35 years of Mario, a lifetime of fun for me

By Derek Mesa

The cult classic Super Mario Bros. turned 35 years old on Sunday. Released in 1985 for the Nintendo Entertainment System, this was the start of Nintendo’s biggest franchise and the debut of their mascot, Mario, on home consoles.

Created by Japanese game designer Shigeru Miyamoto, Mario, first appeared in the arcade game Donkey Kong. Mario was a pioneer of the platforming genre of video games, and became a worldwide phenomenon with the release of Super Mario Bros.

Since then Mario has appeared in over 200 unique titles, and the success of the Super Mario series has made it the best-selling video game franchise of all time. 

It is safe to say many people have touched a Mario game at some point. The character is versatile; apart from the main series of platformers, there are several spin-off titles for fans to enjoy. 

To me, I compare the Mario series to comfort food. I grew up with the series and have fond memories of each installment. I experienced each of the games at a different age in my life, so hearing the main theme of some of the titles instantly fills me with nostalgia and brings me back to simpler times. 

With that being said, Nintendo recently held one of their video press releases, dubbed “Nintendo Directs,” announcing their plans to celebrate the 35th anniversary of Super Mario Bros. As always they saved the best announcement for last, coming Friday is Super Mario 3D All-Stars, a collection of three of their highest-rated 3D Mario Platformers. 

The collection starts with Super Mario 64. Released on the Nintendo 64 in 1996, this game is known for setting the bar for the 3D platformer. In the mid 90s, 3D games were only starting to be released and Nintendo made one that still holds up amazingly well today. 

People still live stream this game often to speedrun it, and try to complete it in the fastest time possible. I love this title for its simplicity. The genre, Nintendo, and video games, in general, have come so far since 64’s release, and this game has aged like fine wine.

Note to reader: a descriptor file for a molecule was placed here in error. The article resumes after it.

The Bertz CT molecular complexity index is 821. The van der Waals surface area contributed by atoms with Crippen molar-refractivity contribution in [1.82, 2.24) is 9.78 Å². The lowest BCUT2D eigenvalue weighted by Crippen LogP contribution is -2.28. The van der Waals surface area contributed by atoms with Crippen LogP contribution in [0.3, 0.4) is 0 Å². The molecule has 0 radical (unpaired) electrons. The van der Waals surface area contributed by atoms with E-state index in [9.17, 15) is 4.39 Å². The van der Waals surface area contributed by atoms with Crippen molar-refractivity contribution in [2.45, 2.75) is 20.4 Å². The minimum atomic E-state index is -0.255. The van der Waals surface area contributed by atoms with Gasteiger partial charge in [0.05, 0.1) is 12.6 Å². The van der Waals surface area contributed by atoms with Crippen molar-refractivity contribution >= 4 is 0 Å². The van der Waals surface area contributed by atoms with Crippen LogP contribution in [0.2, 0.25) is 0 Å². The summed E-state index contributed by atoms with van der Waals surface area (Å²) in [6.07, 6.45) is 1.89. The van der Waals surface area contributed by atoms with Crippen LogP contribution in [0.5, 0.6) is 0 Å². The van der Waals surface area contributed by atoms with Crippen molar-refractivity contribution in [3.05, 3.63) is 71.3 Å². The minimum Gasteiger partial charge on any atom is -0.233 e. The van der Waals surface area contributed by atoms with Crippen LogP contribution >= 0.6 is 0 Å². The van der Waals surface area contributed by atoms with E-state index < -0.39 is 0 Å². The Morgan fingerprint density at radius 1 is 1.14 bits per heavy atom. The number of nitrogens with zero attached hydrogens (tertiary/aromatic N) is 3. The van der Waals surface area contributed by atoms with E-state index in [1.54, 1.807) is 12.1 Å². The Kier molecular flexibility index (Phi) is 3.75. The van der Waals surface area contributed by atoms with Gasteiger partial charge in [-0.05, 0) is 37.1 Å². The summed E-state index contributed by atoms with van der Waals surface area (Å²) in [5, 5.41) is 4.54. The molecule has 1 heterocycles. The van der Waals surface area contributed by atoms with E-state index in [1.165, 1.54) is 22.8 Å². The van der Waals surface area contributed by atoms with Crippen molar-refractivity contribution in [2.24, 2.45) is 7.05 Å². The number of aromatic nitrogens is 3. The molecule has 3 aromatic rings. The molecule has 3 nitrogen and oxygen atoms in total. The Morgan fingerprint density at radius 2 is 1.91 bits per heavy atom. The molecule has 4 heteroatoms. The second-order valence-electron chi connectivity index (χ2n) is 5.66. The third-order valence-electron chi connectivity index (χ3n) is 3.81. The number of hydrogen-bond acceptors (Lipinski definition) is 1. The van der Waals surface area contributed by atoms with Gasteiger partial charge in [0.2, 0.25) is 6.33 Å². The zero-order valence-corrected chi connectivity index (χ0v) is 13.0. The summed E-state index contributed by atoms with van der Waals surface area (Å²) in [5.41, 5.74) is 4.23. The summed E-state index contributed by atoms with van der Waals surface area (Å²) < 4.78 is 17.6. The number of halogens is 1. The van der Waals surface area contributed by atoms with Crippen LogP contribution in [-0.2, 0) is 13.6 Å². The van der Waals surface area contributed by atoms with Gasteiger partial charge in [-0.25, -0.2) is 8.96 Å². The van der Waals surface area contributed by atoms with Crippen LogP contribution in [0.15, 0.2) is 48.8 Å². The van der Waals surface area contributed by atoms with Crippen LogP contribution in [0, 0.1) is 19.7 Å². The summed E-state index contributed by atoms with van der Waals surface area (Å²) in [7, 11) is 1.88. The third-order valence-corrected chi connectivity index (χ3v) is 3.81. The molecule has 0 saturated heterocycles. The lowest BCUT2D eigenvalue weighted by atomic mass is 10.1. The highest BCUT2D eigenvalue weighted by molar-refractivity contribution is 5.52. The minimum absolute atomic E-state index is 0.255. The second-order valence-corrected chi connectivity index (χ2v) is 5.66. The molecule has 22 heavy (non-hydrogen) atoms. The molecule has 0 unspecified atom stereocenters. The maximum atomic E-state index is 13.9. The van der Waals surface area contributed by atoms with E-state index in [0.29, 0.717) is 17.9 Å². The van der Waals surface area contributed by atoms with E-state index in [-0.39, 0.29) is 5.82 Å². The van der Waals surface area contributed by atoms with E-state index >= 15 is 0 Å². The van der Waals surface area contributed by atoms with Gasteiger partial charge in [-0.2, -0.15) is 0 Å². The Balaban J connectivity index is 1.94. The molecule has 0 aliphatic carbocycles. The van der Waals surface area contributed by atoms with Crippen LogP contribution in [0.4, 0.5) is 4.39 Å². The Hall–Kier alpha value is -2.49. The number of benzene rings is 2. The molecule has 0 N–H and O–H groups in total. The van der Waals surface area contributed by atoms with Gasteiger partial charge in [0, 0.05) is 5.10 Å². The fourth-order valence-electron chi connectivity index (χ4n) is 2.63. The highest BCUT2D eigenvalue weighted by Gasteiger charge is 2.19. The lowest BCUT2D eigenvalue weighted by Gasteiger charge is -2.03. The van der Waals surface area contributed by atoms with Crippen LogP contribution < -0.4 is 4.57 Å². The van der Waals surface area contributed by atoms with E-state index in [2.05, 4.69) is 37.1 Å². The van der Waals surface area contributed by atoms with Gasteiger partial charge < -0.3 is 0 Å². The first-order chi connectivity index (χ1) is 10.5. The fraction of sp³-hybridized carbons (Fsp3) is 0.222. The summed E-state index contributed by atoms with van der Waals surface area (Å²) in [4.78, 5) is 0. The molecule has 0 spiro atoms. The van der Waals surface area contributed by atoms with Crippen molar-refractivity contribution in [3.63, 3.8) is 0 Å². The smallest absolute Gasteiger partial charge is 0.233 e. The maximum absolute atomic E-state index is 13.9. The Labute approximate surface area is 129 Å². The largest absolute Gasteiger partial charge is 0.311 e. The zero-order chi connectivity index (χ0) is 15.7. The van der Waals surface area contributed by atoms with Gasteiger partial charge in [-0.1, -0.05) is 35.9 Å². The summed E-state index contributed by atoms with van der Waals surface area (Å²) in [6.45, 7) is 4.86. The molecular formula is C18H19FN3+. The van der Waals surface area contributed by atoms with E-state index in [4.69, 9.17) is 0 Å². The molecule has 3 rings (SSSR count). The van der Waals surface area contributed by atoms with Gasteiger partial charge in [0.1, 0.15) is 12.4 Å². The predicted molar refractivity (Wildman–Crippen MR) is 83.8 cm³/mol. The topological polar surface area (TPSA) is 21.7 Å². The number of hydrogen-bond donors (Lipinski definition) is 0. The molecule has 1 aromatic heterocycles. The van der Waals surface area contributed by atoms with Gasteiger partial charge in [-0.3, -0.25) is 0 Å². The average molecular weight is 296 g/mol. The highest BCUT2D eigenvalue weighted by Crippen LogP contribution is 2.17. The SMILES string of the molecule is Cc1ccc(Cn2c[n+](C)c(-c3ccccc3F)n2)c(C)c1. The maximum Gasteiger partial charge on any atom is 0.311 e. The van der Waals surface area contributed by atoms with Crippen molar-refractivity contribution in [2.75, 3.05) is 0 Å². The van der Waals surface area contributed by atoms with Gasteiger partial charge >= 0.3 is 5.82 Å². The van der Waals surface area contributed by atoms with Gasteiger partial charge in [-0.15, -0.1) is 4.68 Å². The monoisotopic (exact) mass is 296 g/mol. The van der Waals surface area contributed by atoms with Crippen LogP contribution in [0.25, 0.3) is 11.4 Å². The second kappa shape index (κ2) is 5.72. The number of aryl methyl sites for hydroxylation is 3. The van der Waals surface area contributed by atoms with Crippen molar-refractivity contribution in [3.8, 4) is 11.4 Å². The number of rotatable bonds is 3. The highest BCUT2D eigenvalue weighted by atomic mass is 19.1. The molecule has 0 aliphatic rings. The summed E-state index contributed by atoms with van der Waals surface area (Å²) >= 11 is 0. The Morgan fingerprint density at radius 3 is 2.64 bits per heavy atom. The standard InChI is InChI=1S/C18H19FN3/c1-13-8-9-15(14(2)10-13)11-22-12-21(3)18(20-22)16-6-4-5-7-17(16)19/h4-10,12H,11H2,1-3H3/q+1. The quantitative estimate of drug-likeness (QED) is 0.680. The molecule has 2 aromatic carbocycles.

Mario 64 was even remastered in 2004 and released alongside the launch of the iconic Nintendo DS. I personally can’t decide which version of this game is better, and grew up loving both. 

Super Mario Sunshine is the middle child of the collection. This game was released on the Nintendo Gamecube in 2002, and has more mixed opinions than the other two games on this collection. Personally I loved this game as a kid, even though it was kind of challenging. 

As a child it was really cool to me because I was still very distanced from the internet. Playing video games back before everything could be discussed online at any moment was a very interesting experience because some things like tips, cheats, or secrets had to be spread by word of mouth. I hope I wasn’t the only naive child that was often fooled from rumors told to me by friends or older relatives trying to trick me. 

The final and most recent game is Super Mario Galaxy (2008). This game is considered a masterpiece, and might be my favorite Mario game. Nintendo shot Mario into space for this game, and the platforming broke new ground in the series. The graphics are beautiful, and the soundtrack even more so. This was the first game Nintendo had used a live orchestra for, so the music in the background while you play helps set the mood of this epic adventure. 

I have a lot of fond memories playing the Mario games with my friends and family. I actually remember the day my mom bought Mario Galaxy for me. It was a Valentine’s day gift, but I remember being super bummed because she gave it to me right before I had to go to school. I probably didn’t do much learning that day in 1st grade, I couldn’t wait all day to get home and try it out.

The Mario franchise is one I hold very dear to me. I absolutely can’t wait for the new release Friday, and the chance to experience some of my childhood favorites all over again. 

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